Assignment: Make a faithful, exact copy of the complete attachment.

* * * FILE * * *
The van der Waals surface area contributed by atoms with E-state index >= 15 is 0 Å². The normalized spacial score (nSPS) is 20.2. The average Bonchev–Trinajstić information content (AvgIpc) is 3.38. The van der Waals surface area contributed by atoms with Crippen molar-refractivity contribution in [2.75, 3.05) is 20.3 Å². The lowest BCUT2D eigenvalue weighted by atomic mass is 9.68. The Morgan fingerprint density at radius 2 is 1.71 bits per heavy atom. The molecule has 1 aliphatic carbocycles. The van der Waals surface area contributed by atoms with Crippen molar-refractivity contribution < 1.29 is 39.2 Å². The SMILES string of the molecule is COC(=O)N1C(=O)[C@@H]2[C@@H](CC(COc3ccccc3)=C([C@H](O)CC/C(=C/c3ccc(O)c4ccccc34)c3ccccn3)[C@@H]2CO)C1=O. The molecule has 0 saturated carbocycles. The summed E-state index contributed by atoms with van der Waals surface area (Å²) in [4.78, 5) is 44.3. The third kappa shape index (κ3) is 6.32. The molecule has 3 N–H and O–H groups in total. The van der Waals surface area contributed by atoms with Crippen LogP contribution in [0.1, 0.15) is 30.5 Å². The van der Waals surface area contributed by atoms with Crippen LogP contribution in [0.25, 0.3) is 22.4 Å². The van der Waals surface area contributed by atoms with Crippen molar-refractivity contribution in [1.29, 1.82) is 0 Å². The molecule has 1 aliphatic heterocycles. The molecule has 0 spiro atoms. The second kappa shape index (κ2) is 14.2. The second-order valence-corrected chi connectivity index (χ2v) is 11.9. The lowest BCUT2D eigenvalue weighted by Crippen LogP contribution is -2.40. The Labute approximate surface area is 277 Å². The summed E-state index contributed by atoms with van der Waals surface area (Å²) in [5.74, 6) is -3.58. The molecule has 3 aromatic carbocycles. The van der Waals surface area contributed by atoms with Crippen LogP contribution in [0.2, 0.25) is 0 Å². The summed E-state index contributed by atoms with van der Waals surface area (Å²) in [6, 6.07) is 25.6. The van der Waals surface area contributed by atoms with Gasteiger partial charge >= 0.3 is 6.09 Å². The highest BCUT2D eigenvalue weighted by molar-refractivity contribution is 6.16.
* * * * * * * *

The van der Waals surface area contributed by atoms with E-state index >= 15 is 0 Å². The normalized spacial score (nSPS) is 20.2. The average Bonchev–Trinajstić information content (AvgIpc) is 3.38. The van der Waals surface area contributed by atoms with Crippen molar-refractivity contribution in [2.75, 3.05) is 20.3 Å². The lowest BCUT2D eigenvalue weighted by atomic mass is 9.68. The Morgan fingerprint density at radius 2 is 1.71 bits per heavy atom. The molecule has 1 aliphatic carbocycles. The van der Waals surface area contributed by atoms with Crippen molar-refractivity contribution < 1.29 is 39.2 Å². The SMILES string of the molecule is COC(=O)N1C(=O)[C@@H]2[C@@H](CC(COc3ccccc3)=C([C@H](O)CC/C(=C/c3ccc(O)c4ccccc34)c3ccccn3)[C@@H]2CO)C1=O. The molecule has 0 saturated carbocycles. The summed E-state index contributed by atoms with van der Waals surface area (Å²) in [4.78, 5) is 44.3. The third kappa shape index (κ3) is 6.32. The molecule has 3 N–H and O–H groups in total. The van der Waals surface area contributed by atoms with Crippen LogP contribution in [0.1, 0.15) is 30.5 Å². The van der Waals surface area contributed by atoms with Crippen LogP contribution in [0.25, 0.3) is 22.4 Å². The van der Waals surface area contributed by atoms with Crippen molar-refractivity contribution in [1.29, 1.82) is 0 Å². The molecule has 1 aliphatic heterocycles. The molecule has 0 spiro atoms. The second kappa shape index (κ2) is 14.2. The second-order valence-corrected chi connectivity index (χ2v) is 11.9. The lowest BCUT2D eigenvalue weighted by Crippen LogP contribution is -2.40. The Labute approximate surface area is 277 Å². The summed E-state index contributed by atoms with van der Waals surface area (Å²) in [5.74, 6) is -3.58. The molecule has 3 aromatic carbocycles. The van der Waals surface area contributed by atoms with Crippen LogP contribution in [0.2, 0.25) is 0 Å². The summed E-state index contributed by atoms with van der Waals surface area (Å²) in [6, 6.07) is 25.6. The van der Waals surface area contributed by atoms with Gasteiger partial charge >= 0.3 is 6.09 Å². The highest BCUT2D eigenvalue weighted by molar-refractivity contribution is 6.16.